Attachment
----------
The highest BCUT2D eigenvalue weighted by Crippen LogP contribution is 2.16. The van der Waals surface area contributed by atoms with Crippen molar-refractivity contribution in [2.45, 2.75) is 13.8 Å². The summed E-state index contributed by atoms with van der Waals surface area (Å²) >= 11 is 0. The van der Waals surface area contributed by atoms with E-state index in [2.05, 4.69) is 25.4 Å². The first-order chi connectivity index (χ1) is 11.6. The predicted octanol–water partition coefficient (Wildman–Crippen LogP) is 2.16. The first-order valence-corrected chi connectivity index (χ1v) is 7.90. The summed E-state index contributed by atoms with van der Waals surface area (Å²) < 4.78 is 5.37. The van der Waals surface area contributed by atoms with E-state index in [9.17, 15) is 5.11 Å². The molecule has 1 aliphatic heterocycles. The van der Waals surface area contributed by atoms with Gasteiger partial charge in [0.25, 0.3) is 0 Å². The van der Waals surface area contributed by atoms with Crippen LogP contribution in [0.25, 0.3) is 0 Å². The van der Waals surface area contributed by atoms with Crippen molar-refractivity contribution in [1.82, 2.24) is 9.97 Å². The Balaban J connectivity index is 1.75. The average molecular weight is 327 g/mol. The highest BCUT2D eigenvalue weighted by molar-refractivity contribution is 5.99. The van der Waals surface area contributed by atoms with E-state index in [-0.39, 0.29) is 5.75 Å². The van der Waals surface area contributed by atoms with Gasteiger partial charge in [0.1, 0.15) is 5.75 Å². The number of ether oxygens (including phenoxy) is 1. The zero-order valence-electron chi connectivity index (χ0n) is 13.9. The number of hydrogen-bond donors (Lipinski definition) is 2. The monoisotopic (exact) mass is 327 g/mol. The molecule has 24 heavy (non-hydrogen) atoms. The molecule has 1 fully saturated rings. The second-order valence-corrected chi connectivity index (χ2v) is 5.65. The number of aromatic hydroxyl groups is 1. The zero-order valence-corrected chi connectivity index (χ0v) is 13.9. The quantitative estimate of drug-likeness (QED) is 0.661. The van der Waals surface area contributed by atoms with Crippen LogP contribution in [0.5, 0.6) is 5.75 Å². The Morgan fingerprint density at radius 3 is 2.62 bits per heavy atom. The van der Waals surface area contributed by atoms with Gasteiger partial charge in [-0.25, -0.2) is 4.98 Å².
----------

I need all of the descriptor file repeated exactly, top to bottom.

The highest BCUT2D eigenvalue weighted by Crippen LogP contribution is 2.16. The van der Waals surface area contributed by atoms with Crippen molar-refractivity contribution in [2.45, 2.75) is 13.8 Å². The summed E-state index contributed by atoms with van der Waals surface area (Å²) >= 11 is 0. The van der Waals surface area contributed by atoms with E-state index in [2.05, 4.69) is 25.4 Å². The first-order chi connectivity index (χ1) is 11.6. The predicted octanol–water partition coefficient (Wildman–Crippen LogP) is 2.16. The first-order valence-corrected chi connectivity index (χ1v) is 7.90. The summed E-state index contributed by atoms with van der Waals surface area (Å²) < 4.78 is 5.37. The van der Waals surface area contributed by atoms with E-state index in [9.17, 15) is 5.11 Å². The molecule has 1 aliphatic heterocycles. The van der Waals surface area contributed by atoms with Gasteiger partial charge in [0.25, 0.3) is 0 Å². The van der Waals surface area contributed by atoms with Crippen LogP contribution in [0.25, 0.3) is 0 Å². The van der Waals surface area contributed by atoms with Crippen molar-refractivity contribution in [1.82, 2.24) is 9.97 Å². The Balaban J connectivity index is 1.75. The average molecular weight is 327 g/mol. The highest BCUT2D eigenvalue weighted by molar-refractivity contribution is 5.99. The van der Waals surface area contributed by atoms with E-state index in [-0.39, 0.29) is 5.75 Å². The van der Waals surface area contributed by atoms with Gasteiger partial charge in [0.1, 0.15) is 5.75 Å². The number of ether oxygens (including phenoxy) is 1. The zero-order valence-electron chi connectivity index (χ0n) is 13.9. The number of hydrogen-bond donors (Lipinski definition) is 2. The monoisotopic (exact) mass is 327 g/mol. The molecule has 24 heavy (non-hydrogen) atoms. The molecule has 1 fully saturated rings. The second-order valence-corrected chi connectivity index (χ2v) is 5.65. The number of aromatic hydroxyl groups is 1. The zero-order valence-corrected chi connectivity index (χ0v) is 13.9. The quantitative estimate of drug-likeness (QED) is 0.661. The van der Waals surface area contributed by atoms with Crippen LogP contribution in [0.5, 0.6) is 5.75 Å². The Morgan fingerprint density at radius 3 is 2.62 bits per heavy atom. The van der Waals surface area contributed by atoms with Gasteiger partial charge in [-0.25, -0.2) is 4.98 Å².